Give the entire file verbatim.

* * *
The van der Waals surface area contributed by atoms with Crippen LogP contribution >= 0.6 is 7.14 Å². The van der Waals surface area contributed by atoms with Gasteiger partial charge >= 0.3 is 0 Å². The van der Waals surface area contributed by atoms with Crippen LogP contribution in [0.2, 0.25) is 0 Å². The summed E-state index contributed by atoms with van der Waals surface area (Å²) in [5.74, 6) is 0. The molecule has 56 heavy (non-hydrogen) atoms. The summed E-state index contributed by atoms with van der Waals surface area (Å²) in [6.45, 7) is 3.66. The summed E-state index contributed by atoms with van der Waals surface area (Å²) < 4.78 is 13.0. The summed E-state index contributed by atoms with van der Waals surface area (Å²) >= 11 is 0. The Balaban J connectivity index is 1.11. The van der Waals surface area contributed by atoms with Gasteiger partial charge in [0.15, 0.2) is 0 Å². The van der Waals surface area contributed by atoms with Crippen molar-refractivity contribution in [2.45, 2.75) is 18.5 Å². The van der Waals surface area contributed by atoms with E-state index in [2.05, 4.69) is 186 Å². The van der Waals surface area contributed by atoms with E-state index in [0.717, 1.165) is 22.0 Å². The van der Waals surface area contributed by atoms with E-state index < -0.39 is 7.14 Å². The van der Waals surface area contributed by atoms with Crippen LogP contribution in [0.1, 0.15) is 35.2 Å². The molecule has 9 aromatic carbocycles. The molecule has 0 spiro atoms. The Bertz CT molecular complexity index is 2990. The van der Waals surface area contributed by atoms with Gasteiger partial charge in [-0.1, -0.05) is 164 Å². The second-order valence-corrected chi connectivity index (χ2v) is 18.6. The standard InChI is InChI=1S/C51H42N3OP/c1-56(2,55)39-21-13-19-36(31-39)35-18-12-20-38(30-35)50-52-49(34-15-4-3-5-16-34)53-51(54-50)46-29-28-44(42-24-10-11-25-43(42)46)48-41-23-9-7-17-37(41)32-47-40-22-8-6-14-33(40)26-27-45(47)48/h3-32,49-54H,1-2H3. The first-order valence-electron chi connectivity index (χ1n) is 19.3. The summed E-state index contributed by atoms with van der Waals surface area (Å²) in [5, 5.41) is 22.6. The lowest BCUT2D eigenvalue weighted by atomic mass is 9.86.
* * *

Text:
The van der Waals surface area contributed by atoms with Crippen LogP contribution >= 0.6 is 7.14 Å². The van der Waals surface area contributed by atoms with Gasteiger partial charge >= 0.3 is 0 Å². The van der Waals surface area contributed by atoms with Crippen LogP contribution in [0.2, 0.25) is 0 Å². The summed E-state index contributed by atoms with van der Waals surface area (Å²) in [5.74, 6) is 0. The molecule has 56 heavy (non-hydrogen) atoms. The summed E-state index contributed by atoms with van der Waals surface area (Å²) in [6.45, 7) is 3.66. The summed E-state index contributed by atoms with van der Waals surface area (Å²) < 4.78 is 13.0. The summed E-state index contributed by atoms with van der Waals surface area (Å²) >= 11 is 0. The Balaban J connectivity index is 1.11. The van der Waals surface area contributed by atoms with Gasteiger partial charge in [0.15, 0.2) is 0 Å². The van der Waals surface area contributed by atoms with Crippen molar-refractivity contribution in [2.45, 2.75) is 18.5 Å². The van der Waals surface area contributed by atoms with E-state index in [2.05, 4.69) is 186 Å². The van der Waals surface area contributed by atoms with E-state index in [0.717, 1.165) is 22.0 Å². The van der Waals surface area contributed by atoms with E-state index < -0.39 is 7.14 Å². The van der Waals surface area contributed by atoms with Crippen LogP contribution in [0.1, 0.15) is 35.2 Å². The molecule has 9 aromatic carbocycles. The molecule has 0 spiro atoms. The Bertz CT molecular complexity index is 2990. The van der Waals surface area contributed by atoms with Gasteiger partial charge in [-0.1, -0.05) is 164 Å². The second-order valence-corrected chi connectivity index (χ2v) is 18.6. The standard InChI is InChI=1S/C51H42N3OP/c1-56(2,55)39-21-13-19-36(31-39)35-18-12-20-38(30-35)50-52-49(34-15-4-3-5-16-34)53-51(54-50)46-29-28-44(42-24-10-11-25-43(42)46)48-41-23-9-7-17-37(41)32-47-40-22-8-6-14-33(40)26-27-45(47)48/h3-32,49-54H,1-2H3. The first-order valence-electron chi connectivity index (χ1n) is 19.3. The summed E-state index contributed by atoms with van der Waals surface area (Å²) in [5, 5.41) is 22.6. The lowest BCUT2D eigenvalue weighted by atomic mass is 9.86.